Single valued attributes :

 

This is about a specific attribute that is guaranteed to take a unique value.

Example : A baseball player can at time have only a single height and be a member of only one team. KR systems take different approaches to provide support for single valued attributes.

Choosing Granularity

 

What level should the knowledge be represented and what are the primitives ?

 

 Should there be a small number or should there be a large number of low-level primitives or High-level facts.

 

 High-level facts may not be adequate for inference while Low-level primitives may require a lot of storage.

 

Example of Granularity :

 

Suppose we are interested in following facts

 

John spotted Sue.

 

This could be represented as

 

Spotted (agent(John), object (Sue))

 

Such a representation would make it easy to answer questions such are

 

Who spotted Sue ?

 

Suppose we want to know

 

Did John see Sue ?

 

Given only one fact, we cannot discover that answer.

 

We can add other facts, such as

 

Spotted (x , y)                    saw (x , y)

We can now infer the answer to the question.

 

Set of Objects KR - issues

 

Certain  properties  of  objects  that  are  true  as member of  a set  but not as  individual;

Example : Consider the assertion made in the sentences

"there are more sheep than people in Australia", and "English speakers can be found all over the world."

 

To describe these facts, the only way is to attach assertion to the sets representing people, sheep, and English.

 

The  reason to represent sets of objects is :

 

If a property is true for all or most elements of a set, then it is more efficient to associate it once with the set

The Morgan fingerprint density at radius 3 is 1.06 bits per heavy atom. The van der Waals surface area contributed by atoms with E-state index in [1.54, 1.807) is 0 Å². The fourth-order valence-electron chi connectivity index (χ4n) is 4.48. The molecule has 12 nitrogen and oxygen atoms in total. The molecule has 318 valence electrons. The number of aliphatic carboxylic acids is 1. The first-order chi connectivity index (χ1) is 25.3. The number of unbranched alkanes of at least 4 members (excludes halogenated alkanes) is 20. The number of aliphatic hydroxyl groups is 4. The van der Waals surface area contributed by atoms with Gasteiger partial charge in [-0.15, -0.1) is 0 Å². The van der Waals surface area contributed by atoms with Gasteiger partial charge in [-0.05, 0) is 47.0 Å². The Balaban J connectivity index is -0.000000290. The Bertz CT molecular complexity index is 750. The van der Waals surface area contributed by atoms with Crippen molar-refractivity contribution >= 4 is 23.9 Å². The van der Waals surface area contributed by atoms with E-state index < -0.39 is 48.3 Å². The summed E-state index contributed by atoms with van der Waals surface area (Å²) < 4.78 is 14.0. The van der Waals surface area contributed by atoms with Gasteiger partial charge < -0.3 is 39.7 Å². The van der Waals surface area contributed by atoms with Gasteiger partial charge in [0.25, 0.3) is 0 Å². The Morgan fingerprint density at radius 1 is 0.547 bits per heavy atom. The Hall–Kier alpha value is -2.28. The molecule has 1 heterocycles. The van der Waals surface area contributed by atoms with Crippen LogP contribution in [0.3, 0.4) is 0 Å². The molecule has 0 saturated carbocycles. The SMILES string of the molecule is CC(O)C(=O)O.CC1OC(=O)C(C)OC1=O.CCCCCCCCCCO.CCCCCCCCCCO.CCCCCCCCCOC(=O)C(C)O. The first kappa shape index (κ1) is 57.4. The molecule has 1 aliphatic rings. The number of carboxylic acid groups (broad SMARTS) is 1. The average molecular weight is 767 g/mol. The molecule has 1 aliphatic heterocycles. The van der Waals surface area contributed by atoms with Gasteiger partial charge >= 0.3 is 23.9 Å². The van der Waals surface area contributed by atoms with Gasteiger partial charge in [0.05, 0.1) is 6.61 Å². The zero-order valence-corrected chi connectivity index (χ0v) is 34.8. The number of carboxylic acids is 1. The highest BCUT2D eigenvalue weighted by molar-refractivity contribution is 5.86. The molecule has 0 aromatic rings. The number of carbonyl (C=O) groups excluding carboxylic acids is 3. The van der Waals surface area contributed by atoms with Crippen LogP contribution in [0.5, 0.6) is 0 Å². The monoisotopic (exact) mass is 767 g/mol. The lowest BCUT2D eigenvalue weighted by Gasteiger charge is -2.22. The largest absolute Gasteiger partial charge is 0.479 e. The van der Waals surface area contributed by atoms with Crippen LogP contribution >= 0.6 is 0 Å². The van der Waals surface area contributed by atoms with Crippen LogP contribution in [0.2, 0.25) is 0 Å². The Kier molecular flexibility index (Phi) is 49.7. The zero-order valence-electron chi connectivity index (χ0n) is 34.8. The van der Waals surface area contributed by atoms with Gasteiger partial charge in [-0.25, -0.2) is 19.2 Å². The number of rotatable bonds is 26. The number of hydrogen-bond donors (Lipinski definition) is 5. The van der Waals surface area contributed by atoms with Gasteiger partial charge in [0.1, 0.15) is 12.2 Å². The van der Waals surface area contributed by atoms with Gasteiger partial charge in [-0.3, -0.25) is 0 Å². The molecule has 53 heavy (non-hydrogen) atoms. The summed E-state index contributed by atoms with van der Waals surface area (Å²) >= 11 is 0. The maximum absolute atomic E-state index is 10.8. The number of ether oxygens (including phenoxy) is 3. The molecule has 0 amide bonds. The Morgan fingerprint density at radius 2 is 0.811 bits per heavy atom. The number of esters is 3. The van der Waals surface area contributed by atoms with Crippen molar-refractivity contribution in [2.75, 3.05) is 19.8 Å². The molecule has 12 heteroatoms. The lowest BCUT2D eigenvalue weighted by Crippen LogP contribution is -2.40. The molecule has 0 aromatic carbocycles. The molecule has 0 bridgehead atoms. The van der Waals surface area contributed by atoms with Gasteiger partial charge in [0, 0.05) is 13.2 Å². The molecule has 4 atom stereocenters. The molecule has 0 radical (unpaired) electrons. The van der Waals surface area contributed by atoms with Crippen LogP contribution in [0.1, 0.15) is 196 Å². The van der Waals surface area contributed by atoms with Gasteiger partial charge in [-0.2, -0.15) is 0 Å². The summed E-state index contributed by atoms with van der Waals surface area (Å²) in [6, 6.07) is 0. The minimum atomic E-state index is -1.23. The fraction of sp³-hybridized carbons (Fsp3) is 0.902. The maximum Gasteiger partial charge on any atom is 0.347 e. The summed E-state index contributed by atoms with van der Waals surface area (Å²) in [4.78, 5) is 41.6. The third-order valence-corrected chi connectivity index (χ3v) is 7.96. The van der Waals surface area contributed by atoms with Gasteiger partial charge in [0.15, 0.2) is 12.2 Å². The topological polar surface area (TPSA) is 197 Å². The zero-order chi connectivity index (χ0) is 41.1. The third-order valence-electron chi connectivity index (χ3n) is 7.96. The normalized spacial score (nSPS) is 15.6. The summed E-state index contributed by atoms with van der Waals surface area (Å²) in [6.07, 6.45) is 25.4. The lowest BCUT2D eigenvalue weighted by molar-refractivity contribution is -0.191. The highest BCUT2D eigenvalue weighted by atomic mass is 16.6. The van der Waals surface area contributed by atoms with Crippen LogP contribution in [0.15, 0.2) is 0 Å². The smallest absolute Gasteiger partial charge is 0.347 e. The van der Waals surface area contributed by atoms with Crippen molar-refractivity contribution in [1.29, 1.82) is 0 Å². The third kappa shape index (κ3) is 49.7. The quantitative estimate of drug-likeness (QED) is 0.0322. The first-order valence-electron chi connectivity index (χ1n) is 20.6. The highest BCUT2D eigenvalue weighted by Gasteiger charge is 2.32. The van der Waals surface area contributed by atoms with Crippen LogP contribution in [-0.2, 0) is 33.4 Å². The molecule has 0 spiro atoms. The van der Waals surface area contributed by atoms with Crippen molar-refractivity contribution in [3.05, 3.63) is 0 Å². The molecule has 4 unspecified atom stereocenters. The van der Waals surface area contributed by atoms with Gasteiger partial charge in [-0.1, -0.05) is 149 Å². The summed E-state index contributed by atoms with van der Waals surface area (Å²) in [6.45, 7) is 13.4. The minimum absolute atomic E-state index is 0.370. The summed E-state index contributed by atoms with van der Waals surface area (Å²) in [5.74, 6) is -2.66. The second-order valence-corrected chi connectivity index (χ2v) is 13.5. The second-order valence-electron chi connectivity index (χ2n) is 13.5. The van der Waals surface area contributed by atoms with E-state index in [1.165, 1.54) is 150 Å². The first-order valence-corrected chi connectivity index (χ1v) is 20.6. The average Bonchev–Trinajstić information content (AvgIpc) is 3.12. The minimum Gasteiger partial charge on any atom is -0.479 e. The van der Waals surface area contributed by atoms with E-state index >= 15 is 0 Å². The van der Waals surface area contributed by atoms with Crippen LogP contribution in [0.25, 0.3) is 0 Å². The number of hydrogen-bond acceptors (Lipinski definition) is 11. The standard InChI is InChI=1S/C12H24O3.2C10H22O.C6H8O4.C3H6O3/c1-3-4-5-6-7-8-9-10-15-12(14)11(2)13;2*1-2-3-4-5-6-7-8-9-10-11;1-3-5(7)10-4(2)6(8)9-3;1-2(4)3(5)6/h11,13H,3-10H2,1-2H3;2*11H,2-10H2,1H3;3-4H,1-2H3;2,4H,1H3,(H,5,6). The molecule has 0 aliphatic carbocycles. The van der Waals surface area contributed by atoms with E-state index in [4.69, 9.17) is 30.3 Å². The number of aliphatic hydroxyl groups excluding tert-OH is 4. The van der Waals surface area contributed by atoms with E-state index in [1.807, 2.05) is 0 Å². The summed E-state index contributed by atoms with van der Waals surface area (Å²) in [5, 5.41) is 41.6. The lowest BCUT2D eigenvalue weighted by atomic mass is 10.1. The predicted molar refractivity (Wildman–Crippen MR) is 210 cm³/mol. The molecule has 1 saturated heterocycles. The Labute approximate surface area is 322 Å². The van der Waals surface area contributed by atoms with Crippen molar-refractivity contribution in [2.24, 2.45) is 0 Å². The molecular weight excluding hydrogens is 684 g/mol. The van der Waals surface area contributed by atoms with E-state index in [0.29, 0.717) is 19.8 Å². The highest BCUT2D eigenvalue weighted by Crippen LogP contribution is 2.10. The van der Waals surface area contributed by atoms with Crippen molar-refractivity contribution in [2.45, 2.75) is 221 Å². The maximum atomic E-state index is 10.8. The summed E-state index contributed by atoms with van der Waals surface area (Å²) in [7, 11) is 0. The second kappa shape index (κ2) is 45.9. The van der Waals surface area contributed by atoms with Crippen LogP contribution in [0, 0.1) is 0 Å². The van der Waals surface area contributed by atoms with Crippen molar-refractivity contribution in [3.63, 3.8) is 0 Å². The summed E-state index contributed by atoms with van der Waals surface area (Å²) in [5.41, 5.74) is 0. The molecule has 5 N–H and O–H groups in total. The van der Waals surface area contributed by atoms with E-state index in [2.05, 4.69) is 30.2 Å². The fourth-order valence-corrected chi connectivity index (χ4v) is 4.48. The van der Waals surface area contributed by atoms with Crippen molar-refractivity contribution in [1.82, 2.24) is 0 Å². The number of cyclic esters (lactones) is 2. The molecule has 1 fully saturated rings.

rather than to associate it explicitly with every elements of the set . This is done in different ways :

 

in logical representation through the use of universal quantifier,  and

 

in hiera hical structure where node represent sets, the inheritance propagate set level assertion down to individual.

 

Example: assert large (elephant);

 

Remember to make clear distinction between,

 

whether we are asserting some property of the set itself,

 

means, the set of elephants is large,         or

 

asserting some property that holds for individual elements of the set , means, any thing that is an elephant is large.

 

There are three ways in which sets may be represented :

 

Name, as in the example – Ref Fig. Inheritable KR, the node - Baseball-Player and the predicates as Ball and Batter in logical representation.

 

Extensional definition is to list the numbers,  and

 

In tensional definition is to provide a rule, that returns true or

 

false depending on whether the object is in the set or not.

 

 

Finding Right Structure

 

 

Access to right structure for describing a particular situation.

 

It requires, selecting an initial structure and then revising the choice. While doing so, it is necessary to solve following problems :

 

how to perform an initial selection of the most appropriate structure.

 

how to fill in appropriate details from the current situations.

 

how to find a better structure if the one chosen initially turns out not to be appropriate.

what to do if none of the available structures is appropriate.

 

when to create and remember a new structure.

 

There is no good, general purpose method for solving all these problems. Some knowledge representation techniques solve some of them.